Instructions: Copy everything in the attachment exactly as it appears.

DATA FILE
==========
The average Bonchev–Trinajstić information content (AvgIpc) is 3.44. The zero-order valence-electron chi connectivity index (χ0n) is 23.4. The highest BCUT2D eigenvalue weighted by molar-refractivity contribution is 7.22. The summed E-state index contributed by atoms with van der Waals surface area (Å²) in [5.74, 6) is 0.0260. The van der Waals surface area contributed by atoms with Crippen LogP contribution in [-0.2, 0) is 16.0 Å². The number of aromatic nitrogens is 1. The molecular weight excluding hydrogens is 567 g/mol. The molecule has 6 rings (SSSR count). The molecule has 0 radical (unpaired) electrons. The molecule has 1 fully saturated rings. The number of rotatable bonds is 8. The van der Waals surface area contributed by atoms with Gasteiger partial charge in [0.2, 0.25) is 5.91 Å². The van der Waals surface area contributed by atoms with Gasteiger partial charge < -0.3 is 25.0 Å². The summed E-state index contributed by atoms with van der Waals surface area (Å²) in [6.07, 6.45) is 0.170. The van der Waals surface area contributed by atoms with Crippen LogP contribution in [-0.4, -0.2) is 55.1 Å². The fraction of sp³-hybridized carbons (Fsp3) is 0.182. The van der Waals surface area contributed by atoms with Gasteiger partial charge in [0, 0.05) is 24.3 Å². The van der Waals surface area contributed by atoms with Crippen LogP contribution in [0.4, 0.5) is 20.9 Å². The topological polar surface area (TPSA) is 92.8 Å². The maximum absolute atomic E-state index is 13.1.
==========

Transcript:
The average Bonchev–Trinajstić information content (AvgIpc) is 3.44. The zero-order valence-electron chi connectivity index (χ0n) is 23.4. The highest BCUT2D eigenvalue weighted by molar-refractivity contribution is 7.22. The summed E-state index contributed by atoms with van der Waals surface area (Å²) in [5.74, 6) is 0.0260. The van der Waals surface area contributed by atoms with Crippen LogP contribution in [-0.2, 0) is 16.0 Å². The number of aromatic nitrogens is 1. The molecular weight excluding hydrogens is 567 g/mol. The molecule has 6 rings (SSSR count). The molecule has 0 radical (unpaired) electrons. The molecule has 1 fully saturated rings. The number of rotatable bonds is 8. The van der Waals surface area contributed by atoms with Gasteiger partial charge in [0.2, 0.25) is 5.91 Å². The van der Waals surface area contributed by atoms with Gasteiger partial charge < -0.3 is 25.0 Å². The summed E-state index contributed by atoms with van der Waals surface area (Å²) in [6.07, 6.45) is 0.170. The van der Waals surface area contributed by atoms with Crippen LogP contribution in [-0.4, -0.2) is 55.1 Å². The fraction of sp³-hybridized carbons (Fsp3) is 0.182. The van der Waals surface area contributed by atoms with Gasteiger partial charge in [0, 0.05) is 24.3 Å². The van der Waals surface area contributed by atoms with Crippen LogP contribution in [0.4, 0.5) is 20.9 Å². The topological polar surface area (TPSA) is 92.8 Å². The maximum absolute atomic E-state index is 13.1.